The last time anyone saw a Portland Rose Festival parade float from Vancouver, it was not a pretty sight.
In 1997, three years after the city’s final float appeared in the parade, a grim story in the April 18 issue of The Columbian described its remains as a “crumbling, rusting, shredding, rotting memory of a Vancouver entry” that was sitting under a power-line tower at the Port of Vancouver.
In the story, the port was trying to get the defunct Vancouver Float Committee to either claim the tattered carcass or declare it abandoned. It was disposed of soon after.
Now, two local businessmen, Byron Jacobus, owner of Water & Air Works, and Ron Carr, director of community development for the Vancouver Volcanoes, are trying to resurrect the long-dead tradition.
And they hope to do it in time for the 2013 Grand Floral Parade on June 8.
“We think it’s high time that the city of Vancouver had a float in the parade,” Carr said.
“We can’t figure out why it’s been so long.”
Vancouver first started participating in the annual parade in the early 1930s, and the city only missed a small handful of parades until the last one in 1994.
After that parade, volunteers lost their free indoor storage location at the port and weren’t able to find a new permanent home for it, according to an April 21, 1995 story in The Columbian.
By 1997, efforts to resurrect the float committee or build a new one were thwarted by a lack of volunteers and donations.
‘Go on forever’
Carr and Jacobus said they’re convinced that won’t happen this time around.
“This will go on forever,” Jacobus said. “We want to put a float in the parade every year. We already have a donation account set up and we have a lot of people interested.”
The pair have set up a “Vancouver Rose Festival Float” account at Riverview Community Bank, and they’re encouraging businesses and the community to donate.
It will cost about $50,000 to put together the 2013 float, they said.
Water & Air Works kicked the effort off with a $1,000 donation, and Riverview Bank matched it, so the effort already has $2,000 in the can, they said.
“If we can’t get the full $50,000 we’ll build whatever sized float we can and make sure it gets in this year’s festival,” Jacobus said.
The pair have also talked to the Greater Vancouver Chamber of Commerce, which has committed to raising $10,000 from its members, Carr said.
“The concept is that the chamber will stand up as a leader, and then we’ll ask service clubs, the mayor and the public to help out,” he said. “There are also some significant people — and I can’t mention names yet — who have committed to participating.”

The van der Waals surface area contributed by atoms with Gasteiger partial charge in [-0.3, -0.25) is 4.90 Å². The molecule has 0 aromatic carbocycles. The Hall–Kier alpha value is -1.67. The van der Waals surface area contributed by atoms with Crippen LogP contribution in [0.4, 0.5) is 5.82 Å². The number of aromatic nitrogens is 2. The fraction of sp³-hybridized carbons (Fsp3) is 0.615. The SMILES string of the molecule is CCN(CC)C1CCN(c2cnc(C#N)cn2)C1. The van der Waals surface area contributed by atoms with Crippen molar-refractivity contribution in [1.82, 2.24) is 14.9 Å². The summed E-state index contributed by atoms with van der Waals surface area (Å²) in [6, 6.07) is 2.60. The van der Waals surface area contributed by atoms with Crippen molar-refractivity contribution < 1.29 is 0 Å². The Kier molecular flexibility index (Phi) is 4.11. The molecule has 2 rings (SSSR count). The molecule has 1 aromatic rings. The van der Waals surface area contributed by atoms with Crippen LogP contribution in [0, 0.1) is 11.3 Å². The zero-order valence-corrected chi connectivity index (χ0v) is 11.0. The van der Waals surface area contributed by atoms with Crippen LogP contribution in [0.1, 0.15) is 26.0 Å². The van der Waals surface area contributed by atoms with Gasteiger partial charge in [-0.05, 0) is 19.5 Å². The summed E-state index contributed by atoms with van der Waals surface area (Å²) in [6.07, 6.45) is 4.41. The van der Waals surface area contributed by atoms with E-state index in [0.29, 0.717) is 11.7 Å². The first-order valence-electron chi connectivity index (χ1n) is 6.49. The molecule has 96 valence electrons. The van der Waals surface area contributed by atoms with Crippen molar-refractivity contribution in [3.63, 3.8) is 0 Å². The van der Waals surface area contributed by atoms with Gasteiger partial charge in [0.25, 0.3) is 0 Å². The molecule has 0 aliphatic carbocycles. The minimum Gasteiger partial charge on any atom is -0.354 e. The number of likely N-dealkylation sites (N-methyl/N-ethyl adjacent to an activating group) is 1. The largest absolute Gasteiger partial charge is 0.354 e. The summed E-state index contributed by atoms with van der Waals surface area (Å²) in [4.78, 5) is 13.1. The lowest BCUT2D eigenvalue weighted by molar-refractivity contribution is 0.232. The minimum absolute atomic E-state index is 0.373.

The new float, “We Are Vancouver,” has already been designed and features two bastions from Fort Vancouver, the clock tower in Propstra Square, the Pearson Air Museum and other landmarks.
But not all past floats have been quite as representative of the city.
For example, the 1969 Vancouver float, called “Venetian Holiday,” appeared to be a decorative gondola. The 1964 float “Dante’s Inferno” featured a devil and snakes.
And the 1983 float, “Out of the Past and into the Future,” had a space shuttle on it, although at least that one also had the more traditional ox-driven wagon.
“I still have all the clippings and the pictures,” said Sandy Cereghino, who designed the 1983 float. “It won the Rose Society trophy that year.”
When asked why a space shuttle was included in the design, she added, “it represents moving in to the future, with the shuttle and the stars.”
Storage issue resolved
Whatever the design, Vancouver Mayor Tim Leavitt said he’s excited to see the city once again showcased in the event.
“It would be nice for our city to be represented in the Rose Festival parade; after all, we are the second-largest city in the metropolitan area,” Leavitt said.
And the new float won’t come with the storage issues that led to the ruined hulk at the port in 1997. The fund will pay for a float from Studio Concepts Inc., a professional float-building business in Portland, Carr added.
“I don’t know how it worked back then, but what we’d be paying for is a completed float,” Carr said. “Studio Concepts retains the chassis and so we won’t have a storage problem.”
Volunteers from Vancouver can participate in the float-building process with the company, he said, but it’s not required.
In the past, the city’s floats were all built by hand, Cereghino said.
“It’s nice that Vancouver is re-entering the float age,” she said. “But a float-building company? That’s kind of sad.”
The parade, which draws up to 500,000 people to the Portland area each year, is one of the top festivals in the world. The event is televised across the region and is a good way to promote the community, said Rich Jarvis, a spokesman for the Rose Festival.
Of the towns in Clark County, only Battle Ground has been a regular participant for the past several decades, he added.
“We missed Vancouver,” Jarvis said. “We’re excited about having the city back.”